Our studies converge on three central findings. First, people use emojis in text-based communication to convey emotional experience. Second, the amount and diversity of emojis causally increases happiness during social interactions. Third, across 122 countries, higher total amount and greater diversity of emoji usage per capita and per user correlate with higher national happiness. Across levels of analysis, our results suggest that both the amount and diversity of digital emotion expression influences well-being.
An academic paper looking - essentially - at emojis :-OOO !! ;-)
Donald Trump scored a full 30 out of 30 on the Montreal Cognitive Assessment (MoCA), which is used by medical professionals to test for dementia.
The 10-minute test was created in 1996, and assesses concentration, attention, memory, language and other skills.
Here is a snippet:
You can see the full test pdf here (only for educational purposes, commercial purposes please see MOCA site above)
(Adding one point if the subject has fewer than 12 years of formal education.
Around 16: cognitive health of an Alzheimer's patient
Around 22: cognitive health of someone with Mild Cognitive Impairment (MCI)
Above 26: Normal 30: Perfect score (Trump scored 30/30)
British English subtext, another lesson. Quite good = mediocre. Not bad = quite good.
"Not Bad" and "Quite Good" - these phrases in British English are particularly complex.
Take this situation.
Alice at a bar. Conversing with her girl friends. Checking out potential dates.
"She's not bad." All her English friends understands she just rated someone 7 or 8 out of 10. Her Spanish friend, Maria, thinks she just rated someone 4 or 5 / 10.
Maria asks "What about that girl in green?"
"She's.... quite good." [Note the very slight intonations or pause or speed of phrasing on the 'quite' will be immediately parsed by her English friends.]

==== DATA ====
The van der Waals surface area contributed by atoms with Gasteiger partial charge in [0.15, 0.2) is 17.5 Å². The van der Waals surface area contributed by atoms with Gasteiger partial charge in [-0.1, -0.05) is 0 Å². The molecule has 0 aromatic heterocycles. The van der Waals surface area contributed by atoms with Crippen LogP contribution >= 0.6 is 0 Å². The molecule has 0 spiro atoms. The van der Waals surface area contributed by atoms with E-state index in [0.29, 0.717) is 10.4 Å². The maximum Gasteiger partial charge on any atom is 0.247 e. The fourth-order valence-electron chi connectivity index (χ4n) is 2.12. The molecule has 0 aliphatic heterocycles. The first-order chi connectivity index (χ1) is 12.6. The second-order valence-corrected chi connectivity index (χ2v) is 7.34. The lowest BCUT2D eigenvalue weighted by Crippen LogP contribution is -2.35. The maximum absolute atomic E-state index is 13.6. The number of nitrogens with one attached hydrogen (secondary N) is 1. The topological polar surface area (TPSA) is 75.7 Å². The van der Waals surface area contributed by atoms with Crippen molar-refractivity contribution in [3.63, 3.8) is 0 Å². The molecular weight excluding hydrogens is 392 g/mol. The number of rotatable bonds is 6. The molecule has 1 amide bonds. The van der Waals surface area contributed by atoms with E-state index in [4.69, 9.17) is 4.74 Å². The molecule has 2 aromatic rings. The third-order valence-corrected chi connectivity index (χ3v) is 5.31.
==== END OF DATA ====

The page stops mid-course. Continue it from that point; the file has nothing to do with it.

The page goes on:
Maria thinks green girl scored 7 /10. But, Alice scored her 5 / 10.
"What do you think of my dance moves? --- Errrr. Quite good!" English people can sound perfectly pleasant while telling all their English friends what they are really thinking.
The same situation applies to business. If your work or someone else is described by your boss as "Quite Good" it was average or possibly even slightly below. If you boss described it as "Not Bad", "Not Bad at all", then it was good and above average piece of work.
If you'd like to feel inspired by life lessons try: Ursula K Le Guin on literature as an operating manual for life; Neil Gaiman on making wonderful, fabulous, brilliant mistakes; or Nassim Taleb's commencement address; or JK Rowling on the benefits of failure. Or Matt Haig's life lessons.
More British English subtext.
When they start "I hear what you say..." they are almost never listening to what you have to say and they don't want to hear it again.
The English are a nation of subtext. (I'm practising my basic infographic skills via Canva).
If an English person ever starts off with the phrase "with all due respect" it does mean they think you are an idiot and don't respect your view at all....